Making Peace with Pain Part 1 Image

Making Peace with Pain, Part 1

Most of us want to solve “the problem of pain” as well as avoid passing it on. It takes courage to say, “It stops with me.”


What is God’s purpose for pain? It will help to use “stress” in place of pain. Which stressors are helpful? Which are harmful?


The Johnson & Johnson Human Performance Institute has researched stress.[1]  Rather than the binary “Eustress” (good stress) or “Distress” (bad stress) they use 3 categories:

1. Normal stress: regular, expected, routine

2. Training stress: intentional deviation from normal stress through moderate, planned challenges to fuel growth and build a higher capacity

3. Excessive stress: unintentional deviation from normal stress. Untreated, it can result in serious conditions: anxiety, insomnia, muscle pain, high blood pressure, and weakened immune systems


There are, however, critical assumptions here. We need good nutrition to build our strength prior to the stressors. Training when we have not eaten for several days or are chronically malnourished will not build anything!


Good nutrition is not only physical. Healthy attachment, love, and care develop and water our “roots” so we can benefit from normal and training stress. When we do not get this from our family of origin or are subjected to intense stressors too soon or when hurting, we need to receive the love of Christ into these deep places. When God’s people provide this through nurturing fellowship, it is magnificent.


We also need a source of energy. For trees it is sunlight. For us it is our identity in Christ. Then, we can absorb the “food” that feeds our souls.


A tree must begin developing the first layer of resilience before the Big Winds come, else it blows away immediately. But a tree may survive a hurricane only to blow down in the next storm if it does not heal from that first trauma. Long term resilience is an ongoing process of suffering, receiving love, and deeply healing from deep wounds. Our Capital-R Resilience is the by-product of that cycle, neither its starting point nor its end goal.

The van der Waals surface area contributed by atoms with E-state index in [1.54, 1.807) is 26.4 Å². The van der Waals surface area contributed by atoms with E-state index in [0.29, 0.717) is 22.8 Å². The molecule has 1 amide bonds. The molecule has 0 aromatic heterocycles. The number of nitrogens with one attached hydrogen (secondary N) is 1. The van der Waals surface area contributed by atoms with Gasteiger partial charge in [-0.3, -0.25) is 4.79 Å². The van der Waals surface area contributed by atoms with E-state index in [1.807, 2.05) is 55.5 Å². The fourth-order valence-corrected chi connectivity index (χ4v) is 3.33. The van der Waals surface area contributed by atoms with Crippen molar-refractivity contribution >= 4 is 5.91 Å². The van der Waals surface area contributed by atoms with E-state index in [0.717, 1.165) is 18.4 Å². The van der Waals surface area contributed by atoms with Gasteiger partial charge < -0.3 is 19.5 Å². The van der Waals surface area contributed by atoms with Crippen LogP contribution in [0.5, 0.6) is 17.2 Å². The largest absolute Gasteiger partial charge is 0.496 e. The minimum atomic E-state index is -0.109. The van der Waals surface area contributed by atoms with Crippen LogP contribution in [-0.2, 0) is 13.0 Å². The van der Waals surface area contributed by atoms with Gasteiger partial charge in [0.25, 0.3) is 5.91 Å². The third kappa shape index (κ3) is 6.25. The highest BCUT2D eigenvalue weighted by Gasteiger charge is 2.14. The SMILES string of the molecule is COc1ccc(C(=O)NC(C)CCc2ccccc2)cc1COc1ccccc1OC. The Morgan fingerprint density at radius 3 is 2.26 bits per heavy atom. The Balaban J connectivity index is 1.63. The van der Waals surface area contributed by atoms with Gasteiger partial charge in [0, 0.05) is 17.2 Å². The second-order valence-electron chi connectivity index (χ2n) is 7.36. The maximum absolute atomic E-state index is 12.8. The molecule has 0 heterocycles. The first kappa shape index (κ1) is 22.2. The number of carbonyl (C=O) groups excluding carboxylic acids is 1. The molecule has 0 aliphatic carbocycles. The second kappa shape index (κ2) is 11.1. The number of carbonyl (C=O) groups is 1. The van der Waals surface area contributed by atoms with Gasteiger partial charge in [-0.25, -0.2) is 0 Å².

Suffering does not beget resilience. Love begets strength, which when tested is forged into resilience. But it is not the blast of the wind that deepens roots and thickens bark; it is the proximity of water, the richness of the soil, the radiance of the sun, and the purity of the air. These are the sources of resilience.


And if the trauma hits unexpectedly, uprooting you: you are not a bad tree, you are not a weak tree, you are a hungry tree.[2]


We encourage you to look at your nutritional status if you are suffering. Start there. Heal.


Paul summarizes:

There’s more to come: We continue to shout our praise even when we’re hemmed in with troubles, because we know how troubles can develop passionate patience in us, and how that patience in turn forges the tempered steel of virtue, keeping us alert for whatever God will do next.  In alert expectancy such as this, we’re never left feeling shortchanged.  Quite the contrary – we can’t round up enough containers to hold everything God generously pours into our lives through the Holy Spirit!  (Rom. 5:3-5 MSG)



[1] Retrieved 15 July 2020


[2] © 2020 Ria Wooten, unpublished work

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